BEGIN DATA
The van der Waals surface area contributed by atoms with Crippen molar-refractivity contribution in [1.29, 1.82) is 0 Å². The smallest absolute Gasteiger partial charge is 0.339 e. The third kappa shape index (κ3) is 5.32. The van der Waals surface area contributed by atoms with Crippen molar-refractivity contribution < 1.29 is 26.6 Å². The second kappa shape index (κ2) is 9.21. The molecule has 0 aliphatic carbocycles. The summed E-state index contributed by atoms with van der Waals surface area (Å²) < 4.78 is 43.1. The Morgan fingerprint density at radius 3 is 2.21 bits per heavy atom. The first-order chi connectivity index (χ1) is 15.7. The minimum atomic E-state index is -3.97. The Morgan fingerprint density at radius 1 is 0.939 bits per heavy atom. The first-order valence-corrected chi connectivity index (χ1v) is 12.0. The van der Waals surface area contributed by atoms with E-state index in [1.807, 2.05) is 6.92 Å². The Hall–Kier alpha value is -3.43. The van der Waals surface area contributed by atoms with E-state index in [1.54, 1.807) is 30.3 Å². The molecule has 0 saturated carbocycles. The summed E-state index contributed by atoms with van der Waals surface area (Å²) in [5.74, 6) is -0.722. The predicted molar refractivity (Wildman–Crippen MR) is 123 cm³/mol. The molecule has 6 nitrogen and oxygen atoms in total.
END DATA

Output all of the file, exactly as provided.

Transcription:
The van der Waals surface area contributed by atoms with Crippen molar-refractivity contribution in [1.29, 1.82) is 0 Å². The smallest absolute Gasteiger partial charge is 0.339 e. The third kappa shape index (κ3) is 5.32. The van der Waals surface area contributed by atoms with Crippen molar-refractivity contribution < 1.29 is 26.6 Å². The second kappa shape index (κ2) is 9.21. The molecule has 0 aliphatic carbocycles. The summed E-state index contributed by atoms with van der Waals surface area (Å²) < 4.78 is 43.1. The Morgan fingerprint density at radius 3 is 2.21 bits per heavy atom. The first-order chi connectivity index (χ1) is 15.7. The minimum atomic E-state index is -3.97. The Morgan fingerprint density at radius 1 is 0.939 bits per heavy atom. The first-order valence-corrected chi connectivity index (χ1v) is 12.0. The van der Waals surface area contributed by atoms with E-state index in [1.807, 2.05) is 6.92 Å². The Hall–Kier alpha value is -3.43. The van der Waals surface area contributed by atoms with E-state index in [1.54, 1.807) is 30.3 Å². The molecule has 0 saturated carbocycles. The summed E-state index contributed by atoms with van der Waals surface area (Å²) in [5.74, 6) is -0.722. The predicted molar refractivity (Wildman–Crippen MR) is 123 cm³/mol. The molecule has 6 nitrogen and oxygen atoms in total.